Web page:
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- State Central Committee hereby resolves that the Act is not incorporated into the Party Plan nor is facilitated by or acceded to [by] the Plan.
The intent of the resolution was obvious: to countermand the Adams v. Alcorn court’s incorporation of the Incumbent Protection Act into the Plan. Though the resolution had been secured during the first litigation (it was passed on June 27, 2015), the record before the district court had been closed and the 24th Senatorial District court refused to consider it; therefore, the resolution constituted a new fact not considered by either the district court or the Fourth Circuit in the first litigation.
For the 20th House Committee, the resolution was a lifeline. Using it as operative evidence of the Plan’s meaning, the 20th House Committee argued that the State Central Committee’s interpretation of its own internal organizing documents should control. In the view of the 20th House Committee, the State Central Committee’s proclamation that the Plan does notincorporate the Incumbent Protection Act created a crucial distinction in the Plan considered by the courts in the 24th Senatorial District litigation and the Plan now before the district court. Not only had no one offered any evidence as to the RPV’s interpretation of the Plan in 24th Senatorial District, but now the State Central Committee of the RPV—the final arbiter of the Plan—had spoken, and spoken contrary to the Fourth Circuit’s holding in the 24th Senatorial District litigation.
At first blush, it might appear that the 20th House Committee held a strong hand. The interpretive body of the RPV had “corrected” the 24th Senatorial District’s interpretation in a way that supported the 20th House Committee’s position. As such, the 20th House Committee forcefully argued that the June 27, 2015 resolution provided the district court with a blank slate upon which it might consider the import of the “where permitted to do so under Virginia law” provision. Yet, the Commonwealth Defendants had a compelling counterargument. They contended that the June 27, 2015 resolution was not so much correction as it was contradiction. In their view, the RPV could not undo the Fourth Circuit’s interpretation of the unambiguous Plan language by merely issuing a statement of disagreement. If a court had ascertained the Plan’s meaning as a matter of law, it was hardly within the power of the RPV to effectively vacate that interpretation.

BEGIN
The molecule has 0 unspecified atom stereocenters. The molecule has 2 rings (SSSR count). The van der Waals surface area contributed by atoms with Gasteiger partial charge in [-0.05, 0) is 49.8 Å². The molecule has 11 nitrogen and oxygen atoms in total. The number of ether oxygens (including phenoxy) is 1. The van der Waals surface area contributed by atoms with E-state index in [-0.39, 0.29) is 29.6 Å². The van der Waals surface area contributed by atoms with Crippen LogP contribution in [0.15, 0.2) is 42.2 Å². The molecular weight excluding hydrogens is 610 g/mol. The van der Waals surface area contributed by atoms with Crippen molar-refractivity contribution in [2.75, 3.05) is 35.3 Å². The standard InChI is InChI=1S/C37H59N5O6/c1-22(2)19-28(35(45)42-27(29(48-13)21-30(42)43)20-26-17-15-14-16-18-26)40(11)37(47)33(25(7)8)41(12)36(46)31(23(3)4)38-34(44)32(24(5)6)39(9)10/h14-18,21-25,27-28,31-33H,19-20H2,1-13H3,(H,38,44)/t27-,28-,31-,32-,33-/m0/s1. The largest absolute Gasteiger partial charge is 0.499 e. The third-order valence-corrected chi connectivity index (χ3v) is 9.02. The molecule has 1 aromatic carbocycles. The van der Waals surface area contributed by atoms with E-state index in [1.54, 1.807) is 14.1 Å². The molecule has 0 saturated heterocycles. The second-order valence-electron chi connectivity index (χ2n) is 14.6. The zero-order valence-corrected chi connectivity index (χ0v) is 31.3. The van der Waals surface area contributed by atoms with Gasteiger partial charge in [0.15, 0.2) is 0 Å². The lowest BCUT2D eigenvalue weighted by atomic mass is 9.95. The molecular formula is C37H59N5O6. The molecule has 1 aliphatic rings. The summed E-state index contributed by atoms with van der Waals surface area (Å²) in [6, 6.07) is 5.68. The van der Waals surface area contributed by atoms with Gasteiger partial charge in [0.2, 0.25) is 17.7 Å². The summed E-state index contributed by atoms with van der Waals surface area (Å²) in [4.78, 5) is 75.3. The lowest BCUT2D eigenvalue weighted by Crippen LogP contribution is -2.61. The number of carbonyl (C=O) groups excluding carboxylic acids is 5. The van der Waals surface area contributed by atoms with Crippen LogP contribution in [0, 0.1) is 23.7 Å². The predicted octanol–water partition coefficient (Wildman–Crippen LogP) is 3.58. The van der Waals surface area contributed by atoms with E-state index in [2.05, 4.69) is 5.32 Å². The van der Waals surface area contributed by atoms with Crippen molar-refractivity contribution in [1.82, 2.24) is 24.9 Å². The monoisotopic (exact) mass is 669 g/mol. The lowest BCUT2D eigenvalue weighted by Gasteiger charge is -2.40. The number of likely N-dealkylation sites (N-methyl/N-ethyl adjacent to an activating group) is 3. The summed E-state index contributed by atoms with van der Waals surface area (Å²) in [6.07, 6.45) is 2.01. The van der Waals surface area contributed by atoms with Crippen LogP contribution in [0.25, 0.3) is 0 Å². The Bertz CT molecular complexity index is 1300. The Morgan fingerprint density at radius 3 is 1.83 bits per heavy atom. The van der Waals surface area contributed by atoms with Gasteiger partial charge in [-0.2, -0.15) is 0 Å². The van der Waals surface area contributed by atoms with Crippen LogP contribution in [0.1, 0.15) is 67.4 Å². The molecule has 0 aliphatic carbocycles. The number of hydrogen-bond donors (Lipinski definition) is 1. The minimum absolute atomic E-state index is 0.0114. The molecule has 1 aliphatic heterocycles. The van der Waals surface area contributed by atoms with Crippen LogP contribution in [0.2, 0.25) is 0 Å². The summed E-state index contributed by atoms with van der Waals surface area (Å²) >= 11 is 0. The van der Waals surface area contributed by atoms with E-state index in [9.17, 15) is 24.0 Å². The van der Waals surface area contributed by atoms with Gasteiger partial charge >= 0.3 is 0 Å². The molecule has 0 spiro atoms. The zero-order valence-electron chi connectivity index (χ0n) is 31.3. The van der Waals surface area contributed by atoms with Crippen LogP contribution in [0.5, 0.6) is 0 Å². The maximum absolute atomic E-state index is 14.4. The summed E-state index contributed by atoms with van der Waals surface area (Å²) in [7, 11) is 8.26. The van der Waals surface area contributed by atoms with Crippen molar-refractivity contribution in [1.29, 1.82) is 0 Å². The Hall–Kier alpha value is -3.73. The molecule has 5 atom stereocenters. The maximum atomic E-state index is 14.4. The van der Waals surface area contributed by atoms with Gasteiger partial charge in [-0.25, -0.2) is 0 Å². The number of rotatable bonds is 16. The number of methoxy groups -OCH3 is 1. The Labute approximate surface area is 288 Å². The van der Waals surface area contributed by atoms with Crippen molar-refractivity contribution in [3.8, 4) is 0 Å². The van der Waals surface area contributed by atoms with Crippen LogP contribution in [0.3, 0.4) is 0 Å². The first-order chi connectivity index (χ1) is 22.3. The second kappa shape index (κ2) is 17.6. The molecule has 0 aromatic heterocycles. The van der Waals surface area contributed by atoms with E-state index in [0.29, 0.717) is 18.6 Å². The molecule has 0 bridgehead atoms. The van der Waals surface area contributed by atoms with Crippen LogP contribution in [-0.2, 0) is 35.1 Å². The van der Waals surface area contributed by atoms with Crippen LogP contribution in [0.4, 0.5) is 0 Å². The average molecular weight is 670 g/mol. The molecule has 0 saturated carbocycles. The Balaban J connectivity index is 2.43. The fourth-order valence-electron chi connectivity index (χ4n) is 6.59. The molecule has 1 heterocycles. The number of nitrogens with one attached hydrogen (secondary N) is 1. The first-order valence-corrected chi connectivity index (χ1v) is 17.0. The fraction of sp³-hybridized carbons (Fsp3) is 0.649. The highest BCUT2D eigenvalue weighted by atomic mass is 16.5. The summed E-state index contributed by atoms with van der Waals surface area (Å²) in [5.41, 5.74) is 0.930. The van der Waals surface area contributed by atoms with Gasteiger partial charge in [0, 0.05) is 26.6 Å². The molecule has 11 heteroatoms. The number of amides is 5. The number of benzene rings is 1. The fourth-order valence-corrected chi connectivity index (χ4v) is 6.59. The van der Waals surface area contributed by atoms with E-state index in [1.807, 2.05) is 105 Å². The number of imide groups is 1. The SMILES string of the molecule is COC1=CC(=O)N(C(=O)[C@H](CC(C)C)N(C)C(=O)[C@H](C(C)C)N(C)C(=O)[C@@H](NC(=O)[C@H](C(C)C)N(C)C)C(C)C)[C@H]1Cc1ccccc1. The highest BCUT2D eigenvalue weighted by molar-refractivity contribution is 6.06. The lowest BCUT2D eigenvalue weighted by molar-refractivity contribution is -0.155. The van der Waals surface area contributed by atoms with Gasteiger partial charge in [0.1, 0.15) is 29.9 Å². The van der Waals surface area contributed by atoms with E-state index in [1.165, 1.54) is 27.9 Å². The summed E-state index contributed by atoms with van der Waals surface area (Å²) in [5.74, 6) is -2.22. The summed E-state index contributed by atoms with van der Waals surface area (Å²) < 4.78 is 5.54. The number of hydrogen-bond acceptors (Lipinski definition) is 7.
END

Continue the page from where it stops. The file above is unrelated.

In the square-off between the Fourth Circuit and the RPV State Central Committee, the district court sided with the Fourth Circuit. Relying on the Supreme Court of Virginia’s opinion in Brotherhood of Locomotive Engineers v. Folkes, the district court acknowledged that construction of the organizing documents of unincorporated associations, such as the RPV, are typically left to the association. That is, unless that construction would “substitute legislation for interpretation” or otherwise “transgress the . . . laws of the land.” Because the Fourth Circuit had already definitively concluded that the Plan’s “where permitted to do so under Virginia law” language incorporates the Act, giving plenary effect to the RPV’s contradictory and belated proclamation would “alter what the Fourth Circuit found to be the Plan’s clear and unambiguous meaning.” The district court could simply not square such an outcome with the Supreme Court of Virginia opinion in Folkes. “As such, the provision on which the Fourth Circuit ha[d] spoken remain[ed] unaltered,” and, like the 24th Senatorial District Committee in the first litigation, the 20th House District Committee was dismissed from the action.
The one variety of plaintiff that had not yet challenged the Incumbent Protection Act was the RPV congressional district committee. Unlike its treatment of the legislative district committee, the Plan did not circumscribe the authority of the congressional district committee to be permitted under Virginia law. Therefore, any deprivation suffered by the 6th Congressional District Committee (the “6th CDC”) resulted solely by operation of the Incumbent Protection Act, and invalidation of the Incumbent Protection Act would erase that deprivation. The 6th CDC needed only show injury in fact.
The district court quickly determined that the 6th CDC “plainly” had a legally protected interest in selecting the method of nomination: the Plan gave congressional committees unfettered ability to choose the nomination method, which the Incumbent Protection Act took away. However, the more problematic quandary was whether such an injury was “actual or threatened.”
The incumbent for the 6th CDC had previously been selected by primary in the 2016 election cycle, so the Incumbent Protection Act entitled him to be selected by that nomination method in the 2018 election cycle. The Act, therefore, applied. But, the Commonwealth Defendants argued, without either the incumbent or the committee having revealed a preference for the nomination method, there was no case or controversy between the two. Indeed, the 6th CDC might also have chosen a primary, or the incumbent might also have consented to a convention, or both parties might have opted for a firehouse primary. If the 6th CDC and the incumbent agreed on a method of nomination, the 6th CDC would hardly suffer injury by the Act. The response by the 6th CDC was twofold: one based in fact and one based in law.